Why You Should Know How Different Fuels Need Different Motor Oils (But Proabably Don't!) - Engine Builder Magazine

Why You Should Know How Different Fuels Need Different Motor Oils (But Proabably Don’t!)

A  tremendous amount of attention has been focused on alternative fuels. However, little attention has been paid to lubricating oils for use with those fuels, and each different alternative fuel prefers oils with slightly different compositions.

A  tremendous amount of attention has been focused on alternative fuels. However, little attention has been paid to lubricating oils for use with those fuels, and each different alternative fuel prefers oils with slightly different compositions. There are a plethora of alternative fuels on the market, from emissions sustainability-related fuels to racing fuels. For that reason this will be a two-part article so we can discuss both racing and emissions-related alternative fuels.

Oils for Racing Fuels

We may not think of racing fuels as alternative fuels, but ethanol, methanol and my personal favorite, nitromethane, are all alternatives to gasoline.

Ethanol and methanol, both alcohols, were first utilized in racing engines for two reasons. Alcohols generally have a higher octane number than gasoline so engine builders can utilize higher compression ratios when building engines for alcohol fuels. A 2-point increase in compression ratio (CR) can easily produce an 8-10 percent horsepower increase.

Another advantage gained when using alcohol fuels is cooling capacity. Alcohols have a very unusual latent heat of vaporization. As a result the intake charge on an alcohol-burning engine is significantly cooler than it is when burning gasoline. This lowers combustion temperatures, which in turn lowers heat rejection into the cooling system and NOx emissions. So you alcohol burners can claim you are emissions friendly or “green.”

The primary lube oil problem encountered when using alcohol fuels is water. Alcohols absorb water from everywhere, including humid air. The more water an alcohol fuel contains, the less horsepower it will produce per gallon of fuel burned. Be sure you keep your alcohol fuels in sealed containers at all times.

Alcohols also have a tendency to be aggressive to viscosity index (VI) improvers and some types of dispersants in typical lube oils. After each race, place a sample of used engine oil into a glass container. Allow the container to stand overnight. If the sample contains considerable fluffy deposits the next morning, you may have an alcohol-related problem.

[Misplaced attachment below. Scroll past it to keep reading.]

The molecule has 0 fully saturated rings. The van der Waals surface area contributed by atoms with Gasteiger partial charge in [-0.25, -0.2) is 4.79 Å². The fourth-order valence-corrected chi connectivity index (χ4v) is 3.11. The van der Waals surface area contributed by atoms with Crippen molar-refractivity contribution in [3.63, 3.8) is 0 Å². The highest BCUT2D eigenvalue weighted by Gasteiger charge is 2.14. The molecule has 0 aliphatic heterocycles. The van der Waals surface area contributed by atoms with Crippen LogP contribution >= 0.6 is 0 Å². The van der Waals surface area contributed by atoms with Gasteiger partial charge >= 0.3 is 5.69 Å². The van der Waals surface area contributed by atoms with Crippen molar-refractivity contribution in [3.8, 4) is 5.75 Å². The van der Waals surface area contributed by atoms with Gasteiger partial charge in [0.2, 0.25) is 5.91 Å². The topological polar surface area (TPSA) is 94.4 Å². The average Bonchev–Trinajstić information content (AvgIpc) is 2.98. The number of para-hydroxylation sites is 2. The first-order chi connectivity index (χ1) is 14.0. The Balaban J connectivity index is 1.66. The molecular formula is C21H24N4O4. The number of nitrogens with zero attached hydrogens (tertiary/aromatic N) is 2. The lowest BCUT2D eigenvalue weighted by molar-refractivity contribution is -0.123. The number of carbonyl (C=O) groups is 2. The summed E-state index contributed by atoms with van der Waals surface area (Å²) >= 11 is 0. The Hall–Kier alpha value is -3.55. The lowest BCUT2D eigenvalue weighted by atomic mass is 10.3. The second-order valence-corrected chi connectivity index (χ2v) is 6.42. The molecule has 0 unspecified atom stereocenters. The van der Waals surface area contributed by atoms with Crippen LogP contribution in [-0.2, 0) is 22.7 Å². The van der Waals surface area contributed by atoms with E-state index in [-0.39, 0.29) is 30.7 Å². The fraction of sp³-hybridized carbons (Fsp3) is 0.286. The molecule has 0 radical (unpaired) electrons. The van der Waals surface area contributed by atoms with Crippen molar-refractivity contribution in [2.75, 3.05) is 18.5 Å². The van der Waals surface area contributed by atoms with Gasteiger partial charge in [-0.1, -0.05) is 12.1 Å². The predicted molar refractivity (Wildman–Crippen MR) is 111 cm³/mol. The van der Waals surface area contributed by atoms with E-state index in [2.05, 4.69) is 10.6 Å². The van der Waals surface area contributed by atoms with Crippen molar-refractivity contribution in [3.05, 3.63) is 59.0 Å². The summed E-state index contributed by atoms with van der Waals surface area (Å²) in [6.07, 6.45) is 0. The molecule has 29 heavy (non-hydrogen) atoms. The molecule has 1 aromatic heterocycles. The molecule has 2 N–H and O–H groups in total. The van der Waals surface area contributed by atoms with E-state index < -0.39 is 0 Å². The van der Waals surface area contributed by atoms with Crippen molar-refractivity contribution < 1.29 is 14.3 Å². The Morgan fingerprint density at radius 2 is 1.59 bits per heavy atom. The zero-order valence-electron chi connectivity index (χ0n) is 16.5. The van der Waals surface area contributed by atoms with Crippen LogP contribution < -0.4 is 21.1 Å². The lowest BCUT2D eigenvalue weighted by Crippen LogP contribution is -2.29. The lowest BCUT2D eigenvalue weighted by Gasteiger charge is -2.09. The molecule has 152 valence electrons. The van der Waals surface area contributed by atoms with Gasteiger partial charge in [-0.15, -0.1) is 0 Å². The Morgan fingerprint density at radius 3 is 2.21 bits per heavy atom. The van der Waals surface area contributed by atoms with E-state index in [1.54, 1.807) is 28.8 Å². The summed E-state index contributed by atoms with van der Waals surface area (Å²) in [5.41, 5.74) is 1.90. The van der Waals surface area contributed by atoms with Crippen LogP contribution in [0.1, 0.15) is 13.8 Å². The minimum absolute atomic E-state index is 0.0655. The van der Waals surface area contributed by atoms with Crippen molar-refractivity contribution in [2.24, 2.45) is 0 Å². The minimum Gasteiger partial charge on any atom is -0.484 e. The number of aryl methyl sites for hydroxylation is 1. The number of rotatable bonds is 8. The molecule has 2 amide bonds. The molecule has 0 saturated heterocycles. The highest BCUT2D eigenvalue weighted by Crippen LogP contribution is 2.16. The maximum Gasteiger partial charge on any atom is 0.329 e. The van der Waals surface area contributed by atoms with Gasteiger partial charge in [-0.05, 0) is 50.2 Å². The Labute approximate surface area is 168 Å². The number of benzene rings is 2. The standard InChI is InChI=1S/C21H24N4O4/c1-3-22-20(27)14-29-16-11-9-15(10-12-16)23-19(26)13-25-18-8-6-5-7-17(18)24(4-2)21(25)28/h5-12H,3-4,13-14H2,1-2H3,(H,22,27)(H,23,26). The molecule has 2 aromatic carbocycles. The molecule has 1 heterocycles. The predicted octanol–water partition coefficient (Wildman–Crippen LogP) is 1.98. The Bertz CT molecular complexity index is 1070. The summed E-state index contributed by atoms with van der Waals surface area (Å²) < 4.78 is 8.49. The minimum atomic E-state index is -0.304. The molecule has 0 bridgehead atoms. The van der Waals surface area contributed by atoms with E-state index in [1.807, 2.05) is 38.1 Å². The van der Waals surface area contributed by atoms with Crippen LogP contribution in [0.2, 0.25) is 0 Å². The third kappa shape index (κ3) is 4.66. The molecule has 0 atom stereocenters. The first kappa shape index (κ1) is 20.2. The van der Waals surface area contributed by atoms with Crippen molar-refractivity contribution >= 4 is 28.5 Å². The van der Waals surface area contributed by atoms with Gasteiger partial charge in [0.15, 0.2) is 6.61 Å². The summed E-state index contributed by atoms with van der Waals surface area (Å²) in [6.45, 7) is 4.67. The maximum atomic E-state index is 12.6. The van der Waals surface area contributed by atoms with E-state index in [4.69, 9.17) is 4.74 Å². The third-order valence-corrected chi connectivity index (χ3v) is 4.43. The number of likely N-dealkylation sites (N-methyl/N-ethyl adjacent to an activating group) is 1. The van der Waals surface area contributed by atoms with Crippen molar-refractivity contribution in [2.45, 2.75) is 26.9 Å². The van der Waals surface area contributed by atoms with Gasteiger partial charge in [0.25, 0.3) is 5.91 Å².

Many racers just change oil after every race to minimize the amount of water in the oil and guard against additive depletion. You may also consider switching to a higher viscosity grade oil (e.g., from SAE 10W-40 to SAE 20W-50) to be certain you have sufficient lube oil film strength to protect vital engine components. Methanol is significantly more aggressive than ethanol.

Also be sure you utilize only racing oils as opposed to API SN lubricants. API SN lubes have very low zinc dithiophosphate (ZDP or ZDDP) levels, and racing oils typically have elevated ZDP levels to protect highly stressed valvetrain components.

Nitro is a horse of a different color. There is no finer music than the sound of a blown engine warming up on methanol being switched over to “pop.” The sound alone tells you that nitro burns almost uncontrollably as it tries to explode your power plant. Nitro burns at very high temperatures, so it easily breaks down oil additive chemistry. Nitro also produces very high brake mean effective pressure (BMEP) in the cylinders. If the oil film isn’t sufficient, nitro engines will literally push rod and main bearing materials out of the sides of the bearings.

All this stress is exacerbated by the fact that modern nitro racers also inject raw nitro into the cylinders after a burnout to cool the engine down before the actual run. This dilutes the oil as much as 25 percent, which further reduces the oil’s film strength and ability to protect the engine.

The only way to lubricate nitro engines is to run the thickest racing oil available (SAE 60 or 70 grade) and change the oil after every pass. Take a look at the used oil from a nitro burner if you have a chance. Nitro destroys oil just like it destroys engines.

Oils for Sustainable/Renewable Fuels